Book Review: ‘Man of Steel’ Novelization by Greg Cox
Is this book better than the movie? Oh, yeah.
It’s often said that the “…book is better than the movie.” In this case, author Greg Cox proves why he is the go-to guy for movie adaptations and novelizations. The book, “Man of Steel,” released by Titan Books on June 18, 2013 and is published by DC Entertainment. The story is a novelization of the movie, “Man of Steel” released June 14, 2013 which is directed by Zack Snyder and featuring the acting talents of Henry Cavill, Amy Adams, Russell Crowe and Kevin Costner. “Man of Steel” is based on the character Superman, who was created by Joe Shuster and Jerry Siegel in 1933. The character has gone on to become arguably the most iconic character in comic book history.
The story, by David S. Goyer and Christopher Nolan, retells the origin of Superman, and appears to be somewhat of a take on the movie, “Superman II,” starring Christopher Reeve (my favorite Superman to-date. “Go Forward”). There are several issues that I have with this story, but we won’t hold those against Mr. Cox. I’m sure if he were asked to trim some of the fat from this story, he would do a fine job.
The novelization is a pretty good representation of the film. It felt like I was watching an unedited version, or the Director’s Cut while reading this one. I wonder, though, if some of the variances are a result of the original script being the source of the novelization, and Snyder changed things up for the screen. For example, when Zod reaches out to harm Martha Kent, Clark Kent’s (Superman’s) mother, Clark says, “You think you can threaten my mother?” Yet in the movie, if I remember correctly, he screams this with angst as he plows into Zod.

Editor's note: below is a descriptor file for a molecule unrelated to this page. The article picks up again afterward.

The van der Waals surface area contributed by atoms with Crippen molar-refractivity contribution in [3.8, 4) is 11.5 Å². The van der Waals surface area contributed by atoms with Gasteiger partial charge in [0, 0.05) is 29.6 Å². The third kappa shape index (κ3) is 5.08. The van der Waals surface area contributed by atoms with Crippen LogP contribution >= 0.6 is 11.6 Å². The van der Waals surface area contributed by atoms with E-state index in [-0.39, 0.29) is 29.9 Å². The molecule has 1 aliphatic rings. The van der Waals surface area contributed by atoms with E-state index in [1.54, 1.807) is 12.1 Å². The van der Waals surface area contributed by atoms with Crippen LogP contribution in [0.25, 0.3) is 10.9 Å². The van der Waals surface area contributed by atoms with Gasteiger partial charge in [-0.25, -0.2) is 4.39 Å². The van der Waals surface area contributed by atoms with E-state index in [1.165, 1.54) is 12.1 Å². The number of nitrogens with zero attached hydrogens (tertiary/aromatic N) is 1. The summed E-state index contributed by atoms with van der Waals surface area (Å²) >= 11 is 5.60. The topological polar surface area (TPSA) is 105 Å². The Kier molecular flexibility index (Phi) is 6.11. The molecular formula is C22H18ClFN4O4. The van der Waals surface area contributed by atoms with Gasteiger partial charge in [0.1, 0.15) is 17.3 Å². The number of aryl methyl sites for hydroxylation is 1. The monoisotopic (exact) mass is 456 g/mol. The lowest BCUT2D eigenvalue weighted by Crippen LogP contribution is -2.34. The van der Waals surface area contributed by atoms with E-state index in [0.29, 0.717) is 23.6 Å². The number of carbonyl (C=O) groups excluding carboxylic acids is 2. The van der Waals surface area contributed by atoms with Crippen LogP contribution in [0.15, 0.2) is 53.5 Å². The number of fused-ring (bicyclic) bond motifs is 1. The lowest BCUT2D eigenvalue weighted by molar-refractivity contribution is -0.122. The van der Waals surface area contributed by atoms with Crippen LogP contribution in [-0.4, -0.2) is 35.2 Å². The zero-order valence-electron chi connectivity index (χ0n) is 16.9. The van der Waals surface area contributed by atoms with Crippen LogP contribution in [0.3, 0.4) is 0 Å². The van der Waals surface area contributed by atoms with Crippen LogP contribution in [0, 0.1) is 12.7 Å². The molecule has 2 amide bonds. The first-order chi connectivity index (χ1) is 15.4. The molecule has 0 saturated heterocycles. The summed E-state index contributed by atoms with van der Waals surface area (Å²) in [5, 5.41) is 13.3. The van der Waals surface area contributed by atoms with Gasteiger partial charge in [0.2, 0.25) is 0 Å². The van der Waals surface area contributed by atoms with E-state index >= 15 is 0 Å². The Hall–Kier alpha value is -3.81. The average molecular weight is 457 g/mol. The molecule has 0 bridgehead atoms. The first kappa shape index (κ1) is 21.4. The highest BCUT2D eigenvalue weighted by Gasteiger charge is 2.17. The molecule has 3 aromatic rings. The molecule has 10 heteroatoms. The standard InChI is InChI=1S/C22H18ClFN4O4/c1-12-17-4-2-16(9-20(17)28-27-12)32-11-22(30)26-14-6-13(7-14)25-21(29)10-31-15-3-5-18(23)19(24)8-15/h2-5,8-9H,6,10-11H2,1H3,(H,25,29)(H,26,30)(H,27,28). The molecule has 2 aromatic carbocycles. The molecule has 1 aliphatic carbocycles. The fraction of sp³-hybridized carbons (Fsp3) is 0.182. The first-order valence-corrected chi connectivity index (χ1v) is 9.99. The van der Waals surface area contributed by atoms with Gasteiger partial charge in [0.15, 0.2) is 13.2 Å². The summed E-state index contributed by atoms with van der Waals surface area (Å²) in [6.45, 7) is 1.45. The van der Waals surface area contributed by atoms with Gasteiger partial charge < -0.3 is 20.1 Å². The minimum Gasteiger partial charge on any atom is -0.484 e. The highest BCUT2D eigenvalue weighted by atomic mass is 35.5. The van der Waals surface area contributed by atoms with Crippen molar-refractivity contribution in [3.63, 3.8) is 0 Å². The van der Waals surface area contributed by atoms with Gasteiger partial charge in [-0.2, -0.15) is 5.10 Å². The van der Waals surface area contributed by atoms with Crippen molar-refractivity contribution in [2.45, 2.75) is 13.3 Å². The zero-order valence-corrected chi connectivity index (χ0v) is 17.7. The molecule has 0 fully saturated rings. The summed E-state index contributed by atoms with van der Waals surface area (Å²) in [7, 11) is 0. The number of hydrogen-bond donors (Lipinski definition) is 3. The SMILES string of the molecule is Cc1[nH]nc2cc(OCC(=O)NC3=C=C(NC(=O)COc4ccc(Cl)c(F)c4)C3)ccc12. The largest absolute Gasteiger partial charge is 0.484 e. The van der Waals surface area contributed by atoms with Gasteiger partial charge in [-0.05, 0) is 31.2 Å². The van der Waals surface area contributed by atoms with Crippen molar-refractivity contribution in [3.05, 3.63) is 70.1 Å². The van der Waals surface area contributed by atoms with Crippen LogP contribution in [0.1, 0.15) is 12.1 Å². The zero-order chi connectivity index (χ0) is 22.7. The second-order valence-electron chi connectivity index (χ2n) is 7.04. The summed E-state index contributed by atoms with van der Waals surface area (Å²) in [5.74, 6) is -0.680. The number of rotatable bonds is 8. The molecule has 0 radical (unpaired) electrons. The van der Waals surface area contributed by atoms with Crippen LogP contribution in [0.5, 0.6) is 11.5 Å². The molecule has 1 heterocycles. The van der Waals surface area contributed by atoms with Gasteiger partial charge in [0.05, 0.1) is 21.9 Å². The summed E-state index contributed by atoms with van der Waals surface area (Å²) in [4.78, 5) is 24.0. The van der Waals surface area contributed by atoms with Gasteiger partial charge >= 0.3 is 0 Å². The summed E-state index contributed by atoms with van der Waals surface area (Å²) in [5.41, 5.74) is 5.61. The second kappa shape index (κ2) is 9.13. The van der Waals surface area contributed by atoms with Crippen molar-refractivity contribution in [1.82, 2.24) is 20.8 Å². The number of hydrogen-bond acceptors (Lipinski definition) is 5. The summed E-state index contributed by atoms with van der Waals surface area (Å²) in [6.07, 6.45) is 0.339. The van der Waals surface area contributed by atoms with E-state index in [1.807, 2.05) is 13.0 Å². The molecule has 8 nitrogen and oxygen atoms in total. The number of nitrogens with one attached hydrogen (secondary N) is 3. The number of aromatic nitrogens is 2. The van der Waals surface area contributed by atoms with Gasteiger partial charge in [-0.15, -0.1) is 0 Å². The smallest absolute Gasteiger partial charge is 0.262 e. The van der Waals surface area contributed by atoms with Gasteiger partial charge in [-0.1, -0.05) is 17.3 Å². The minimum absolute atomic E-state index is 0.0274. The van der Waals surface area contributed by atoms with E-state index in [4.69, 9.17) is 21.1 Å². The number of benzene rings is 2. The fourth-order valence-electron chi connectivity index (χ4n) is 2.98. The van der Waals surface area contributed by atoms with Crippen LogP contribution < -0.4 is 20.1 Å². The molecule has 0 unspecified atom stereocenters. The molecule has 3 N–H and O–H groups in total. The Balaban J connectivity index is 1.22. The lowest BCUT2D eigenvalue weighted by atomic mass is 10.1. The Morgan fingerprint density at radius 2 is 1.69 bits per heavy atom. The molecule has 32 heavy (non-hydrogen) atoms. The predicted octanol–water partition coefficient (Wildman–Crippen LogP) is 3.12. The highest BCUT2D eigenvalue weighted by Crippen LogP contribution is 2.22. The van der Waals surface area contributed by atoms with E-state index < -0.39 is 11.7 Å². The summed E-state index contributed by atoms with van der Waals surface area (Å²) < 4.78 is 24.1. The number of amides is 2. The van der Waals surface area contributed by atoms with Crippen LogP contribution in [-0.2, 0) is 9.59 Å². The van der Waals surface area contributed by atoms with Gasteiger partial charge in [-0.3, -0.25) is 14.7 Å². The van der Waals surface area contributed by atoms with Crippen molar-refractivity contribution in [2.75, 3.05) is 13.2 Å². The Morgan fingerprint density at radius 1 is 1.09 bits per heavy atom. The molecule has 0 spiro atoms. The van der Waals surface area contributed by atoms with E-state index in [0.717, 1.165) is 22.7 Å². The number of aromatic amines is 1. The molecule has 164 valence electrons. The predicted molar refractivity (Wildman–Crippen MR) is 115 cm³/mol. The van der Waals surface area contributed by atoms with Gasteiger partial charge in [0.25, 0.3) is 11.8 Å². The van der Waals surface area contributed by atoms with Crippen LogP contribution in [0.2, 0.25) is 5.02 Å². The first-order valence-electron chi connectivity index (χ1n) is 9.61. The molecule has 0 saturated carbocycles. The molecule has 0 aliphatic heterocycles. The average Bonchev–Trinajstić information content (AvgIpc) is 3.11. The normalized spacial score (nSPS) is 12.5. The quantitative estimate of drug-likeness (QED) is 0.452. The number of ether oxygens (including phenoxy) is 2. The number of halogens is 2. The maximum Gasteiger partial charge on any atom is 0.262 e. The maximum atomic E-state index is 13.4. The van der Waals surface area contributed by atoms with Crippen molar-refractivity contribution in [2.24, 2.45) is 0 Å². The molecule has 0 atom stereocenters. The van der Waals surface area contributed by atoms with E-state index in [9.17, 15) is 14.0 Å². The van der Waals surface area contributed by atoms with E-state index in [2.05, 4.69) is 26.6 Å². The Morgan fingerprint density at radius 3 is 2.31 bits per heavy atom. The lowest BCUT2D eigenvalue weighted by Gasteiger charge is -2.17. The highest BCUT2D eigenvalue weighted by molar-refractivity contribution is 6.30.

Sadly, the cover is a low-resolution photograph of the scene from the movie where Superman is handcuffed. The only reason this photo gained popularity is because it’s pretty much all we were given as a sneak-peek before the film’s release. Yet it really doesn’t define the movie much at all. It’s not about Superman turning himself in–in fact that is a very small portion of the movie and the whole thing with the handcuffs is a ruse anyway, as Supes can remove himself from them any time he so desires.
I would like to have seen a better quality photo on the cover, maybe the armor-looking suit fibers with the most glorious “S” which somehow means “hope?” That was a new one for me. The book doesn’t do any better a job explaining this one, but it does give more insight into why the story may have ended the way that it did with regards to Zod and Supes’ final scene.
I give this novelization an 8/10.
The “Man of Steel” novelization can be purchased at Titan Books and at retail booksellers everywhere.